babies with a high back, solid plastic yoke between the legs and across the
midline, and extended gliders.
convertible high chairs
Convertible high chairs are a convenient and
potentially money-saving way to get more use out of your high chair. These
chairs typically become a booster seat for an older child who no longer needs a
standalone high chair with a tray; some even become child seats for older kids.
Some may allow use by two children at once in different modes, but double-check
before you buy.
The earns best-reviewed status because it's one of the
most versatile high chairs available. Graco markets it as the only high chair
you will ever need, even for two children, and many parents and reviewers
agree. In its various configurations, it can accommodate newborns, toddlers and
children up to a whopping 60 pounds. It's also available in at least a
half-dozen colors and patterns.
Reviewers say the Blossom is easy to maneuver
around the house, even over carpet. Cleaning is a breeze since there are no
crevices where food can get trapped. The straps and seat cushion can be removed
for cleaning, the large food tray has a removable insert and the entire food
tray removes with one hand. Parents find it easy to get children in and out of
the seat, and like that they don't have to remove the tray to do so. However,
the post that sits between the child's legs is attached to the tray rather than
the seat, which some reviewers dislike. As testers with Baby Gear Lab note, it
makes the tray heavy and means babies can slide down a bit once the tray is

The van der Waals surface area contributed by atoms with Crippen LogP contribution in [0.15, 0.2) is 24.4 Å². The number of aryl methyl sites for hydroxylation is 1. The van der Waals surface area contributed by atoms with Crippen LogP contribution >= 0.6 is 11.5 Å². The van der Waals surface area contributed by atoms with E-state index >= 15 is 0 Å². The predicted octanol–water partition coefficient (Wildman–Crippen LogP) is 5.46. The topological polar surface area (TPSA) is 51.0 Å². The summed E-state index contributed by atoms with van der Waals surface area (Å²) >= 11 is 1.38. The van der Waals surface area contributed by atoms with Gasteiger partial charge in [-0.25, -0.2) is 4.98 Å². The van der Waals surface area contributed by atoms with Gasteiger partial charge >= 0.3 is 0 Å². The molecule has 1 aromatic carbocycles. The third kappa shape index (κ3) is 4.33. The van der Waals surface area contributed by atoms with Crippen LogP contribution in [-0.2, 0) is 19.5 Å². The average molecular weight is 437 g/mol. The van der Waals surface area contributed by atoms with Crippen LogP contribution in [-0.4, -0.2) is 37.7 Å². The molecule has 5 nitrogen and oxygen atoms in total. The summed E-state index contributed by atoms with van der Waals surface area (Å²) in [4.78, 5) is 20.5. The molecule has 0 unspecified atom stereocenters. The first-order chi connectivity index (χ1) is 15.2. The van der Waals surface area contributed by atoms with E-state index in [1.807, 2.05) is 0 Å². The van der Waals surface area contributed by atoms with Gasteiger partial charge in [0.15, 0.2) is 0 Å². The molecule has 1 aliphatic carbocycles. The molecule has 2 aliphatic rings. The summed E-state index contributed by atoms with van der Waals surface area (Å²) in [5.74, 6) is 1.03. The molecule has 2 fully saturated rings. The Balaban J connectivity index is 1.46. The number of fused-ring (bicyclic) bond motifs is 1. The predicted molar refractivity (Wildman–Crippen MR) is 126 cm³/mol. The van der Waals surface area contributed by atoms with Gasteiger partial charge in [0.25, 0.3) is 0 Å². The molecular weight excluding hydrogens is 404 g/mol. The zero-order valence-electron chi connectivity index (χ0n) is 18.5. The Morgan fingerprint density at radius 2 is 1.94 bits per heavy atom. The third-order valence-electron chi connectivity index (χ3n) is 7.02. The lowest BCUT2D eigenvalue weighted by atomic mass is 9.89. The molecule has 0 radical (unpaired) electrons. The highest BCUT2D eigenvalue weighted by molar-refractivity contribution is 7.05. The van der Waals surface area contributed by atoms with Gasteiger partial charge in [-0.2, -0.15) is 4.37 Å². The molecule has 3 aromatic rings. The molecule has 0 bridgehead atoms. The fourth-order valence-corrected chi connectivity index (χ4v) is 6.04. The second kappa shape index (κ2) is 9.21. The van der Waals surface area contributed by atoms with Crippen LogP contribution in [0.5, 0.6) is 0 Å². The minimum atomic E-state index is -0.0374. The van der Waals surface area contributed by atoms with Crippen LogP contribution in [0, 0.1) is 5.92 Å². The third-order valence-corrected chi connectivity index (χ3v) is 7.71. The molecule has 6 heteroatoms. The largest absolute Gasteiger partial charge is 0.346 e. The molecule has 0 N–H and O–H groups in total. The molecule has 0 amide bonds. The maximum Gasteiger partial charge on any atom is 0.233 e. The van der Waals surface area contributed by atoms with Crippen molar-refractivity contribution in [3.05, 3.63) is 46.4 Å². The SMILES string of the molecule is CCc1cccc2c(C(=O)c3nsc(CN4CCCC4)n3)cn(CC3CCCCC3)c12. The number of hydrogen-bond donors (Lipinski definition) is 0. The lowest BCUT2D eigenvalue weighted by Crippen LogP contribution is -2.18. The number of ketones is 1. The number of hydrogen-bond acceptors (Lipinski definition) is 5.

removed. And, while the tray is dishwasher-safe, it may not fit in all
dishwashers because of that attached seat post.
As a traditional high chair, the Blossom can
accommodate a child up to 40 pounds, but the similarity to a traditional high
chair ends there. A three-position recline, infant support pillow and
five-point harness make it suitable from birth for napping and bottle-feeding.
The booster and back support portions of the chair can be removed from base and
secured to a dining chair, creating a fully backed booster seat for younger
babies. The back support can also be removed, converting the Blossom to a
toddler booster. The chair base can be used as a youth seat for a child up to
60 pounds. Best of all, the infant booster can be used at the same time as the
youth seat, and the toddler booster can be used at the same time as the high
chair. The Blossom's harness has two height positions and can convert to a
three-point harness for older children. Baby Gear Lab's testers praise the
seat's wheels, saying they make it easy to maneuver, but note the Blossom has a
large footprint and does not fold flat for storage.
For parents looking for a less-pricey convertible
high chair, reviewers recommend the (Est. $80). It has three modes that are suitable from 6
months up to 50 pounds and is available in a handful of patterns with beige or
Most reviewers say the Trio is easy to clean, with
a dishwasher-safe tray and tray insert that can be quickly wiped down. The seat
pad and straps are also wipeable and machine washable, though a few parents say
crumbs may get lost in seat crevices. They like being able to remove the tray
with one hand, though. Experts say it's easy to convert the chair between high-chair and booster modes.
The Trio can be used three different ways: as a
traditional high chair, a toddler booster that can be strapped to a regular
dining chair, and as a stand-alone child seat. The first two modes have a
five-point harness, while the child seat has a three-point harness. The booster
and child seat can be used at the same time. The high chair and toddler booster
have three recline positions, and the tray can be locked in four positions to
accommodate growing children. Experts wish for an adjustable footrest and say
the attached wheels aren't the smoothest. This seat also does not fold flat for
storage, but it has a small footprint even in full high-chair mode.